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Jobless claims surge by 78,000

Jobless claims rose unexpectedly as initial claims jumped back above the closely watched 400K level. 

By Guest blogger / November 15, 2012

This graph shows total continued unemployment claims since 2010. Jobless claims surged by 78,000 to 439,000 claims from a revised 361,000 claims for the prior week.

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Today’s jobless claims report indicated a major setback to the weak economic "recovery" with both initial and continued jobless claims rising unexpectedly as initial claims jumped back above the closely watched 400K level. 

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Writer, The PaperEconomy Blog

'SoldAtTheTop' is not a pessimist by nature but a true skeptic and realist who prefers solid and sustained evidence of fundamental economic recovery to 'Goldilocks,' 'Green Shoots,' 'Mustard Seeds,' and wholesale speculation.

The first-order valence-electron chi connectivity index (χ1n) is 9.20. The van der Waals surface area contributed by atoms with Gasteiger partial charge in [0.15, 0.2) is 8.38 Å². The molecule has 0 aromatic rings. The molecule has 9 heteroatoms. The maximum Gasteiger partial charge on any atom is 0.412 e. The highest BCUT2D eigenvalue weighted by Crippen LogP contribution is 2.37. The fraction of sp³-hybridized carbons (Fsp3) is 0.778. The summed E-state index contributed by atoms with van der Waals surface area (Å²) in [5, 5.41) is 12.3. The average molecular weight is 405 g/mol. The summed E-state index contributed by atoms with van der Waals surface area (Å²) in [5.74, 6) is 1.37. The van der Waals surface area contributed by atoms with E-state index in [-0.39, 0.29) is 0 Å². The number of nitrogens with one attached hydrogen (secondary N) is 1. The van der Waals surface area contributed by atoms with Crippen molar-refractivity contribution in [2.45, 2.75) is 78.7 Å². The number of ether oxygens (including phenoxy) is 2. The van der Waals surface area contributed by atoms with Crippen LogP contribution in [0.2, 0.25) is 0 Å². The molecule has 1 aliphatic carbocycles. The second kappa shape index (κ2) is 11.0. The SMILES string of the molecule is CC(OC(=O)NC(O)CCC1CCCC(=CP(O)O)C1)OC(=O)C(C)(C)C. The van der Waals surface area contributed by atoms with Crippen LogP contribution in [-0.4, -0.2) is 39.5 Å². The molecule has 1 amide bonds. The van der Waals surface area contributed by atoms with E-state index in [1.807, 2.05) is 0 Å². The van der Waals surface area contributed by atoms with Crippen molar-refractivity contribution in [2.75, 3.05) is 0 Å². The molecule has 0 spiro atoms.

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Seasonally adjusted “initial” unemployment claims surged by 78,000 to 439,000 claims from a revised 361,000 claims for the prior week while seasonally adjusted “continued” claims increased by 171,000 claims to 3.334 million resulting in an “insured” unemployment rate of 2.6%. 

Since the middle of 2008 though, two federal government sponsored “extended” unemployment benefit programs (the “extended benefits” and “EUC 2008” from recent legislation) have been picking up claimants that have fallen off of the traditional unemployment benefits rolls. 

Currently there are some 2.12 million people receiving federal “extended” unemployment benefits. 

Taken together with the latest 2.77 million people that are currently counted as receiving traditional continued unemployment benefits, there are 4.89 million people on state and federal unemployment rolls. 

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